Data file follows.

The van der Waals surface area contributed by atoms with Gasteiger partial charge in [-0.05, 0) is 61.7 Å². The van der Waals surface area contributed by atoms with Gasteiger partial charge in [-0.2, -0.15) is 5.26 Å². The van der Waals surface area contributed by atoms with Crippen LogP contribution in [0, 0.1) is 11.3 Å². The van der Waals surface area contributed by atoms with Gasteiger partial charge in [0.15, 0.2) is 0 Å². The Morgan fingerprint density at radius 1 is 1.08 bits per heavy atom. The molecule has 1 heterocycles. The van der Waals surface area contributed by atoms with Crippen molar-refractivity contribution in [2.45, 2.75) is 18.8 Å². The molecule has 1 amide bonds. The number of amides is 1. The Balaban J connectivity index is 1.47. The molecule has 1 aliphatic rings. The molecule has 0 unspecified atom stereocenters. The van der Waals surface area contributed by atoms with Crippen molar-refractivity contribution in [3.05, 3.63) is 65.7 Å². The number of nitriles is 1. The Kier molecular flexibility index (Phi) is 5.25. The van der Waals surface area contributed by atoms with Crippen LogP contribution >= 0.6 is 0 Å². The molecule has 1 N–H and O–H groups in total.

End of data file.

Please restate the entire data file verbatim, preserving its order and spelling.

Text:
The van der Waals surface area contributed by atoms with Gasteiger partial charge in [-0.05, 0) is 61.7 Å². The van der Waals surface area contributed by atoms with Gasteiger partial charge in [-0.2, -0.15) is 5.26 Å². The van der Waals surface area contributed by atoms with Crippen LogP contribution in [0, 0.1) is 11.3 Å². The van der Waals surface area contributed by atoms with Gasteiger partial charge in [0.15, 0.2) is 0 Å². The Morgan fingerprint density at radius 1 is 1.08 bits per heavy atom. The molecule has 1 heterocycles. The van der Waals surface area contributed by atoms with Crippen molar-refractivity contribution in [2.45, 2.75) is 18.8 Å². The molecule has 1 amide bonds. The number of amides is 1. The Balaban J connectivity index is 1.47. The molecule has 1 aliphatic rings. The molecule has 0 unspecified atom stereocenters. The van der Waals surface area contributed by atoms with Crippen molar-refractivity contribution in [3.05, 3.63) is 65.7 Å². The number of nitriles is 1. The Kier molecular flexibility index (Phi) is 5.25. The van der Waals surface area contributed by atoms with Crippen LogP contribution >= 0.6 is 0 Å². The molecule has 1 N–H and O–H groups in total.